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Croydon tram crash investigation steering towards tougher speed restrictions

The Rail Accident Investigation Branch (RAIB) is expected to propose stricter controls on trams speeding at high-risk locations following its investigation into the Croydon tram crash.

Image credit: © iStock/ John Kirk

The RAIB has announced that it intends to make the recommendation in its final report on the incident, published later this year.

The accident investigator’s interim report into the crash found that the tram was travelling at 74kph as it entered a sharp bend near Sandilands Junction in Croydon. The stretch of track had a 21kph speed restriction. Seven people were killed and 51 injured when the tram derailed on 9 November 2016. 

The RAIB’s final report is also expected to include measures that all tram operators can take to ensure passenger safety is not compromised. 

The accident investigation board is also believed to be planning research into alertness and how operators can better monitor drivers for fatigue. The recommendation comes after several drivers on the Croydon Tramlink were caught asleep at the controls.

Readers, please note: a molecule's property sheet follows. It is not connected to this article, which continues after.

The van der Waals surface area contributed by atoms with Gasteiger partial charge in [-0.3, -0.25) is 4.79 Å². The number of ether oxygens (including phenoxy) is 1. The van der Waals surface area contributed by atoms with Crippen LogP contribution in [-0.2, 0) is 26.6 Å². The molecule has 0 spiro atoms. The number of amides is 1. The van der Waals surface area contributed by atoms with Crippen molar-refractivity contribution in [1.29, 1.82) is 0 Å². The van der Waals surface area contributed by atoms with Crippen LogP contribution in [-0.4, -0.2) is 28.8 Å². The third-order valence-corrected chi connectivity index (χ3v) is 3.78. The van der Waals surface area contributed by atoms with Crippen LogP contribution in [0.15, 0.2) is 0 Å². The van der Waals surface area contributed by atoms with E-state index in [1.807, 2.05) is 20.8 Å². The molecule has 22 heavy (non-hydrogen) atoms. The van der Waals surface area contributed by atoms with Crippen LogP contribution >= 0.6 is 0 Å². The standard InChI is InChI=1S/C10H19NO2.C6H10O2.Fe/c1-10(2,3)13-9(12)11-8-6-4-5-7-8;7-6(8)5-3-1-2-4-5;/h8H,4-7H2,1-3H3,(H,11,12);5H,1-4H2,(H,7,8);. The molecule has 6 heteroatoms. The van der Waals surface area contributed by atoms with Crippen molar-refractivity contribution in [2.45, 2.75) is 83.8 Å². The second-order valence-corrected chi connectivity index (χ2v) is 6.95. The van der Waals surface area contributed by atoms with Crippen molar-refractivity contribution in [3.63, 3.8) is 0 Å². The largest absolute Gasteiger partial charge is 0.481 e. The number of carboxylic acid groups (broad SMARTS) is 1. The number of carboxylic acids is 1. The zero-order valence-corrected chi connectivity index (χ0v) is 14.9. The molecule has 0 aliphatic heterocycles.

London’s transport commissioner Mike Brown told the BBC that extra safety measures had been brought in on the network since the accident, including more speed restrictions, new signage for drivers and an upgraded CCTV system. 

He added that an in-cab vigilance system was being trialled and would be fitted to all Tramlink trams by the autumn to alert drivers if distraction or fatigue is detected.

Nick Warburton is deputy editor of IOSH Magazine 

Comments

Without further information it is hard to be definitive but this appears an odd headline to apply, I hope the final report has a focus beyond this. When one of the issues is alertness and an accident occurs at 3 x the current speed restriction the solution is unlikely to be related to "tougher speed restrictions".

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